The inability of politicians and government regulators to find common ground for the common good has moved beyond standing ground on principle and has entered the realm of dangerous.
Exhibit A. The posturing between President Barack Obama and Speaker of the House John Boehner (R., Ohio) has sucked so much oxygen out of the Washington political atmosphere that nothing else can happen in the vacuum. Among its most vulnerable victim is the 2012 farm bill.
At this writing on New Year’s Eve morn, it’s still not clear if the country is taking a dive over the fiscal cliff. Nor is it clear we’ll get a farm bill with—or without—a budget deal. The House filed three separate farm bill motions over the weekend. The first would extend current farm law through Sept. 30, 2013, and contains the Dairy Security Act, dairy margin insurance and the controversial market stabilization program. The second simply extends current farm law through Jan. 31, and third reportedly prevents a four-fold spike in dairy price supports.
Throughout the farm bill debate, everyone thought the dairy provisions—though controversial within the dairy industry—would never be the linchpin in getting a new farm bill passed. Crop insurance and food stamps, billions more expensive than dairy price supports were thought to be, would be the key hang ups. But if current farm law expires today, dairy price supports will once again be front and center.
The reason: Without a new farm bill, dairy provisions revert to permanent, 1949 law. That law stipulates that dairy prices must be supported at 75% to 90% of parity. In November, the parity price for milk was $52.10/cwt. So 75% would be $39/cwt.
It will take the United States Department of Agriculture (USDA) some time to actually implement this support price and make offers to cheese, butter and non-fat milk manufacturers to purchase these commodities at this level. Nevertheless, it would throw markets into turmoil and consumer demand into havoc. The price of a gallon of milk could theoretically double—and make organic milk appear to be the bargain of the day.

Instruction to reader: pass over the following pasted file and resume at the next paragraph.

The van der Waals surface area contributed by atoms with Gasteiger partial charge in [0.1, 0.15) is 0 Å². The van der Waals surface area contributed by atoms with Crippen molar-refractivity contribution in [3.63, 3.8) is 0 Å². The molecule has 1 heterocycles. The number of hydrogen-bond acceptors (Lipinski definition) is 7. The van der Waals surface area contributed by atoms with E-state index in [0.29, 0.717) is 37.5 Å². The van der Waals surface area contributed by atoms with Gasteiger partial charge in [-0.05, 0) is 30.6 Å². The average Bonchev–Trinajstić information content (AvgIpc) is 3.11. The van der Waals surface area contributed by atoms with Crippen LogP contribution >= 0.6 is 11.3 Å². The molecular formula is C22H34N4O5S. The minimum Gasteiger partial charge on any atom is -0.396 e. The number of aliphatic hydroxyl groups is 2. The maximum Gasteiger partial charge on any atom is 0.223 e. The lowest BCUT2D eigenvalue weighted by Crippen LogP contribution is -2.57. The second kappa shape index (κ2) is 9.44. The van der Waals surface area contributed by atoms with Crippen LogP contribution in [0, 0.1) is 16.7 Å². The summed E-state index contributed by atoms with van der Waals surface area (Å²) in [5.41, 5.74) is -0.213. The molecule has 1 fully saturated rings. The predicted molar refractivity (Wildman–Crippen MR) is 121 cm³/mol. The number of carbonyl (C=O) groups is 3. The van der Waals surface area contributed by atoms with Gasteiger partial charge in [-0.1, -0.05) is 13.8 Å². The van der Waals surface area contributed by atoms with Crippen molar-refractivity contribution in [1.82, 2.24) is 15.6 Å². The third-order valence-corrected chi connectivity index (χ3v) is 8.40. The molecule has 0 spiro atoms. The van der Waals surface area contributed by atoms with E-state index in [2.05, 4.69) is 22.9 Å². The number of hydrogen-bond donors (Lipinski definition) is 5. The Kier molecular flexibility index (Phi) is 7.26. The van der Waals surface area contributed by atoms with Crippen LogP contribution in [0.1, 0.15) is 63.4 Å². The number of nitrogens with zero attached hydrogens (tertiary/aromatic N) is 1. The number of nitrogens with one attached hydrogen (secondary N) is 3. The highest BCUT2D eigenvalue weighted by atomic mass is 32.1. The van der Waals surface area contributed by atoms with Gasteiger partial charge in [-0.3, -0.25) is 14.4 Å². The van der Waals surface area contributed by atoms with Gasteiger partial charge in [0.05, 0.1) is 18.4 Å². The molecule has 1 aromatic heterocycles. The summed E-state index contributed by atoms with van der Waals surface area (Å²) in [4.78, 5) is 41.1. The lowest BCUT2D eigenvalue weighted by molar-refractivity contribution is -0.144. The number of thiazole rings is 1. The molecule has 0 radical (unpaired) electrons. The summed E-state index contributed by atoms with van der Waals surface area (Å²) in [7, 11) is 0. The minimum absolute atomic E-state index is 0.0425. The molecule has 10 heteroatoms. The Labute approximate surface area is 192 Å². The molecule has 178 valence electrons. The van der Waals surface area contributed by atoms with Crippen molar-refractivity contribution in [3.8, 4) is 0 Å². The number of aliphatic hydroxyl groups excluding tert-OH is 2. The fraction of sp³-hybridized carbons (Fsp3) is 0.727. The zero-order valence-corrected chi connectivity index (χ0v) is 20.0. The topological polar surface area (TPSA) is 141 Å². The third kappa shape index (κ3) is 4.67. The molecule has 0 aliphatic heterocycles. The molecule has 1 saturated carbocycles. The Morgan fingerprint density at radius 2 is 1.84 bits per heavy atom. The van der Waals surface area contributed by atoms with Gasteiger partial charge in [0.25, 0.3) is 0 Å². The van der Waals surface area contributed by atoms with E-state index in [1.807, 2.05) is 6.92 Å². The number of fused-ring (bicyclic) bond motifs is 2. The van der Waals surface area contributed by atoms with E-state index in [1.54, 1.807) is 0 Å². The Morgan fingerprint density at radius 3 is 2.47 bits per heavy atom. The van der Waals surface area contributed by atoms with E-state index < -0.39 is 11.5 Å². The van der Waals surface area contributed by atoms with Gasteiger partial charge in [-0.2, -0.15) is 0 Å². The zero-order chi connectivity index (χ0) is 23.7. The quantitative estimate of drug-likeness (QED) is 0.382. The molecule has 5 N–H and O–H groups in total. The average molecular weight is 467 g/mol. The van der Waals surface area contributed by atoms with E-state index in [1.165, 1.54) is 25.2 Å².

More likely, retail sales of milk, cheese, butter and yogurt would plummet. It would be a mess, to say the least. And the need for the government to actually buy product would become acute.
Exhibit B. The inability to reach compromise by government and industry also was manifested when USDA released its final rule on animal identification and disease traceability last week. USDA essentially threw in the towel, accepting 19th century brands and tattoos to combat 21st century globalized disease threats. The rule becomes effective February 28.
USDA had originally proposed much more progressive rules utilizing RFID tags and computerized data bases. But it was thwarted in those efforts—even belittled—by the least progressive elements of the beef industry. The irony, of course, is that these same cowboys will be the first to blame USDA should a foot-and-mouth disease (FMD) outbreak occur in the United States.
Sure, some individual states—particularly in the Midwest--have good disease traceability programs in place. But an FMD outbreak won’t stop at state borders: It will shut down meat and milk movement regionally, if not nationally. And it won’t be for a day or two as USDA and state veterinarians try to trace the disease. It will be weeks, maybe months, before livestock commerce returns to normal. RFID tags, 48-hour traceability and linked computerized data bases would not prevent such a tragedy from occurring. But they stand a far greater chance of getting things back to normal than looking for brands and tattoos.
At some point, politicians and regulators must become the leaders we all pay them to be. Enough is enough.
For more on the farm bill, click here.
For more on USDA’s animal disease traceability rule, click here.